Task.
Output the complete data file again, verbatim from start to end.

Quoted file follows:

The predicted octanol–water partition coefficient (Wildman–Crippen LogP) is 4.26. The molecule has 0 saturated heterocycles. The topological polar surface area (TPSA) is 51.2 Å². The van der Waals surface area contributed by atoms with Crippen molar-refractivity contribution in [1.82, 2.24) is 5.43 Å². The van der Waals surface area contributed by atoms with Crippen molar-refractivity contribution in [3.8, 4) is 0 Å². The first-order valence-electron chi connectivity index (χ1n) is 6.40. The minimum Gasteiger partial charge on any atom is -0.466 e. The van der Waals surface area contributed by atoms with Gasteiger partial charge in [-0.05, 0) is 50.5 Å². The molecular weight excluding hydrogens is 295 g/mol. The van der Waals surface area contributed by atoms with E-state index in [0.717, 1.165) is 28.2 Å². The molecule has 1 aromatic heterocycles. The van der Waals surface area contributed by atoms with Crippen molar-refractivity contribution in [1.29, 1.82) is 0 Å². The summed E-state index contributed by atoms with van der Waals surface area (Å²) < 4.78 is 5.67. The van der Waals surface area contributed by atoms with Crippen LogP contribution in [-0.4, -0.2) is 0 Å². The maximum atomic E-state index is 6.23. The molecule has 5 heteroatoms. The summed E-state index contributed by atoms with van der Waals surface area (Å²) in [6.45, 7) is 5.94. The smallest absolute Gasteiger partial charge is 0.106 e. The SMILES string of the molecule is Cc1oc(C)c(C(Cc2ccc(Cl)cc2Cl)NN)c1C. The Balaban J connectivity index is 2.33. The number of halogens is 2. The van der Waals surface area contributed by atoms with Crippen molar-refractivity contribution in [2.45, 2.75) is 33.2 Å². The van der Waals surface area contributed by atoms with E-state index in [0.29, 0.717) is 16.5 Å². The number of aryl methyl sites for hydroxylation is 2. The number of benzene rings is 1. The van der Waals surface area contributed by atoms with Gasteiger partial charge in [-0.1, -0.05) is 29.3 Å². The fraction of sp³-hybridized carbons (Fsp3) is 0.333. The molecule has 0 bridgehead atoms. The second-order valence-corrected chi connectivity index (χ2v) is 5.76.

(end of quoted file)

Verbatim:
The predicted octanol–water partition coefficient (Wildman–Crippen LogP) is 4.26. The molecule has 0 saturated heterocycles. The topological polar surface area (TPSA) is 51.2 Å². The van der Waals surface area contributed by atoms with Crippen molar-refractivity contribution in [1.82, 2.24) is 5.43 Å². The van der Waals surface area contributed by atoms with Crippen molar-refractivity contribution in [3.8, 4) is 0 Å². The first-order valence-electron chi connectivity index (χ1n) is 6.40. The minimum Gasteiger partial charge on any atom is -0.466 e. The van der Waals surface area contributed by atoms with Gasteiger partial charge in [-0.05, 0) is 50.5 Å². The molecular weight excluding hydrogens is 295 g/mol. The van der Waals surface area contributed by atoms with E-state index in [0.717, 1.165) is 28.2 Å². The molecule has 1 aromatic heterocycles. The van der Waals surface area contributed by atoms with Crippen molar-refractivity contribution in [1.29, 1.82) is 0 Å². The summed E-state index contributed by atoms with van der Waals surface area (Å²) < 4.78 is 5.67. The van der Waals surface area contributed by atoms with Crippen LogP contribution in [-0.4, -0.2) is 0 Å². The maximum atomic E-state index is 6.23. The molecule has 5 heteroatoms. The summed E-state index contributed by atoms with van der Waals surface area (Å²) in [6.45, 7) is 5.94. The smallest absolute Gasteiger partial charge is 0.106 e. The SMILES string of the molecule is Cc1oc(C)c(C(Cc2ccc(Cl)cc2Cl)NN)c1C. The Balaban J connectivity index is 2.33. The number of halogens is 2. The van der Waals surface area contributed by atoms with Crippen molar-refractivity contribution in [2.45, 2.75) is 33.2 Å². The van der Waals surface area contributed by atoms with E-state index in [0.29, 0.717) is 16.5 Å². The number of aryl methyl sites for hydroxylation is 2. The number of benzene rings is 1. The van der Waals surface area contributed by atoms with Gasteiger partial charge in [-0.1, -0.05) is 29.3 Å². The fraction of sp³-hybridized carbons (Fsp3) is 0.333. The molecule has 0 bridgehead atoms. The second-order valence-corrected chi connectivity index (χ2v) is 5.76.